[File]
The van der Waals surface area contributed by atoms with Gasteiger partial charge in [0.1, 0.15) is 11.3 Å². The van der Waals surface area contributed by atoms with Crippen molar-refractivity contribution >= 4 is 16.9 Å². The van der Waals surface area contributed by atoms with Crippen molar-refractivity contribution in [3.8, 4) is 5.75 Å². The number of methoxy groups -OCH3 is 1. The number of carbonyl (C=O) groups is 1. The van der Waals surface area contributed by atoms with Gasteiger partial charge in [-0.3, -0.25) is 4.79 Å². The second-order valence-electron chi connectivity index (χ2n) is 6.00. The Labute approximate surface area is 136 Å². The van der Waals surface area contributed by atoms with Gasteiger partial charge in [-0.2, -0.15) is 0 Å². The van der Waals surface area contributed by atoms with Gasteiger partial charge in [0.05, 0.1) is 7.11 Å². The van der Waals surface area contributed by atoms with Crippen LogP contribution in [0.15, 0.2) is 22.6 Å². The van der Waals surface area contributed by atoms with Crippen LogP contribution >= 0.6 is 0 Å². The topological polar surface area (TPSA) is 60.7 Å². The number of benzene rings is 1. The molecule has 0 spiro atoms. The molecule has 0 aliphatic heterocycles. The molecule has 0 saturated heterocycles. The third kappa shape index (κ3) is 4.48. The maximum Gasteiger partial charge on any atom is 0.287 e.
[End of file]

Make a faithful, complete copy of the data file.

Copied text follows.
The van der Waals surface area contributed by atoms with Gasteiger partial charge in [0.1, 0.15) is 11.3 Å². The van der Waals surface area contributed by atoms with Crippen molar-refractivity contribution >= 4 is 16.9 Å². The van der Waals surface area contributed by atoms with Crippen molar-refractivity contribution in [3.8, 4) is 5.75 Å². The number of methoxy groups -OCH3 is 1. The number of carbonyl (C=O) groups is 1. The van der Waals surface area contributed by atoms with Gasteiger partial charge in [-0.3, -0.25) is 4.79 Å². The second-order valence-electron chi connectivity index (χ2n) is 6.00. The Labute approximate surface area is 136 Å². The van der Waals surface area contributed by atoms with Gasteiger partial charge in [-0.2, -0.15) is 0 Å². The van der Waals surface area contributed by atoms with Gasteiger partial charge in [0.05, 0.1) is 7.11 Å². The van der Waals surface area contributed by atoms with Crippen LogP contribution in [0.15, 0.2) is 22.6 Å². The van der Waals surface area contributed by atoms with Crippen LogP contribution >= 0.6 is 0 Å². The topological polar surface area (TPSA) is 60.7 Å². The number of benzene rings is 1. The molecule has 0 spiro atoms. The molecule has 0 aliphatic heterocycles. The molecule has 0 saturated heterocycles. The third kappa shape index (κ3) is 4.48. The maximum Gasteiger partial charge on any atom is 0.287 e.